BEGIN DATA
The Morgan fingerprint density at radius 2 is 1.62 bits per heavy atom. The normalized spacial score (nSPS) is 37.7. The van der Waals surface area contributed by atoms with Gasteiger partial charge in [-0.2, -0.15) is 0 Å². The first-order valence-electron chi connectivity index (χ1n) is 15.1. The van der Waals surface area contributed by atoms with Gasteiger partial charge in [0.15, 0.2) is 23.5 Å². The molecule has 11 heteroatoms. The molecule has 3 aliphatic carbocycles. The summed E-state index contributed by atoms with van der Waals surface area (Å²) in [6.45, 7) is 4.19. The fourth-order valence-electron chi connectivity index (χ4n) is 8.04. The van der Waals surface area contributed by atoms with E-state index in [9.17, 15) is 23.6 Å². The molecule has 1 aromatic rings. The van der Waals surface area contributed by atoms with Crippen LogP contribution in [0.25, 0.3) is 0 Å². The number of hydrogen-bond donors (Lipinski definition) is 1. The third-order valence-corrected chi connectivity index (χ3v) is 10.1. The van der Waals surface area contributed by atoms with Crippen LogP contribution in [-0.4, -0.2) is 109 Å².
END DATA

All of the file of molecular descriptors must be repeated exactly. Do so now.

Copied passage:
The Morgan fingerprint density at radius 2 is 1.62 bits per heavy atom. The normalized spacial score (nSPS) is 37.7. The van der Waals surface area contributed by atoms with Gasteiger partial charge in [-0.2, -0.15) is 0 Å². The first-order valence-electron chi connectivity index (χ1n) is 15.1. The van der Waals surface area contributed by atoms with Gasteiger partial charge in [0.15, 0.2) is 23.5 Å². The molecule has 11 heteroatoms. The molecule has 3 aliphatic carbocycles. The summed E-state index contributed by atoms with van der Waals surface area (Å²) in [6.45, 7) is 4.19. The fourth-order valence-electron chi connectivity index (χ4n) is 8.04. The van der Waals surface area contributed by atoms with E-state index in [9.17, 15) is 23.6 Å². The molecule has 1 aromatic rings. The van der Waals surface area contributed by atoms with Crippen LogP contribution in [0.25, 0.3) is 0 Å². The number of hydrogen-bond donors (Lipinski definition) is 1. The third-order valence-corrected chi connectivity index (χ3v) is 10.1. The van der Waals surface area contributed by atoms with Crippen LogP contribution in [-0.4, -0.2) is 109 Å².